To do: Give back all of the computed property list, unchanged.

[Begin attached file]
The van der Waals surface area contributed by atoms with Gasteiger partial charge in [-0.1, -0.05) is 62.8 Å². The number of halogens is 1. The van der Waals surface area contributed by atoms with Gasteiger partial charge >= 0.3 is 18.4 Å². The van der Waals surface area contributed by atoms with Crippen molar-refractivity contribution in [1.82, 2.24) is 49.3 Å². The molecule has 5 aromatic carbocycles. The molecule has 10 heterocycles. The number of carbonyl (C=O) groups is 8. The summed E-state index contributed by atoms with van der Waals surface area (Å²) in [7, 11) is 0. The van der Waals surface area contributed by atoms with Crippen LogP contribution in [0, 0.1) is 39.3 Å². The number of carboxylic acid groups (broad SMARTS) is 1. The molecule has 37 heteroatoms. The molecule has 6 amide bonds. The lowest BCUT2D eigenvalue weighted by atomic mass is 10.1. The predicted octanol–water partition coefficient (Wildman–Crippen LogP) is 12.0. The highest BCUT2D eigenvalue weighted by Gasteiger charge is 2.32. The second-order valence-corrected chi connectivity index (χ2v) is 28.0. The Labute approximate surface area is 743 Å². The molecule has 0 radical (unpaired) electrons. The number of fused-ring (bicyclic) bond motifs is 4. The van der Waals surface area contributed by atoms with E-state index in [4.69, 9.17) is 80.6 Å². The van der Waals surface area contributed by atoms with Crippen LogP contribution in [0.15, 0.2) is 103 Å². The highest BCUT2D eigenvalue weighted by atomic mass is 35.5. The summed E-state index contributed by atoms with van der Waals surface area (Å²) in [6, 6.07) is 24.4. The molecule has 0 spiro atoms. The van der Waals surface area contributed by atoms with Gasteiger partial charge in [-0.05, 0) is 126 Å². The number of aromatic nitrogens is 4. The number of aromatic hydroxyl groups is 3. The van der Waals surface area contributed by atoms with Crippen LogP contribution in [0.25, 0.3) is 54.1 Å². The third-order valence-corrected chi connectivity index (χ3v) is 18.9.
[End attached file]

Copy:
The van der Waals surface area contributed by atoms with Gasteiger partial charge in [-0.1, -0.05) is 62.8 Å². The number of halogens is 1. The van der Waals surface area contributed by atoms with Gasteiger partial charge >= 0.3 is 18.4 Å². The van der Waals surface area contributed by atoms with Crippen molar-refractivity contribution in [1.82, 2.24) is 49.3 Å². The molecule has 5 aromatic carbocycles. The molecule has 10 heterocycles. The number of carbonyl (C=O) groups is 8. The summed E-state index contributed by atoms with van der Waals surface area (Å²) in [7, 11) is 0. The van der Waals surface area contributed by atoms with Crippen LogP contribution in [0, 0.1) is 39.3 Å². The number of carboxylic acid groups (broad SMARTS) is 1. The molecule has 37 heteroatoms. The molecule has 6 amide bonds. The lowest BCUT2D eigenvalue weighted by atomic mass is 10.1. The predicted octanol–water partition coefficient (Wildman–Crippen LogP) is 12.0. The highest BCUT2D eigenvalue weighted by Gasteiger charge is 2.32. The second-order valence-corrected chi connectivity index (χ2v) is 28.0. The Labute approximate surface area is 743 Å². The molecule has 0 radical (unpaired) electrons. The number of fused-ring (bicyclic) bond motifs is 4. The van der Waals surface area contributed by atoms with E-state index in [4.69, 9.17) is 80.6 Å². The van der Waals surface area contributed by atoms with Crippen LogP contribution in [0.15, 0.2) is 103 Å². The highest BCUT2D eigenvalue weighted by atomic mass is 35.5. The summed E-state index contributed by atoms with van der Waals surface area (Å²) in [6, 6.07) is 24.4. The molecule has 0 spiro atoms. The van der Waals surface area contributed by atoms with Gasteiger partial charge in [-0.05, 0) is 126 Å². The number of aromatic nitrogens is 4. The number of aromatic hydroxyl groups is 3. The van der Waals surface area contributed by atoms with Crippen LogP contribution in [0.25, 0.3) is 54.1 Å². The third-order valence-corrected chi connectivity index (χ3v) is 18.9.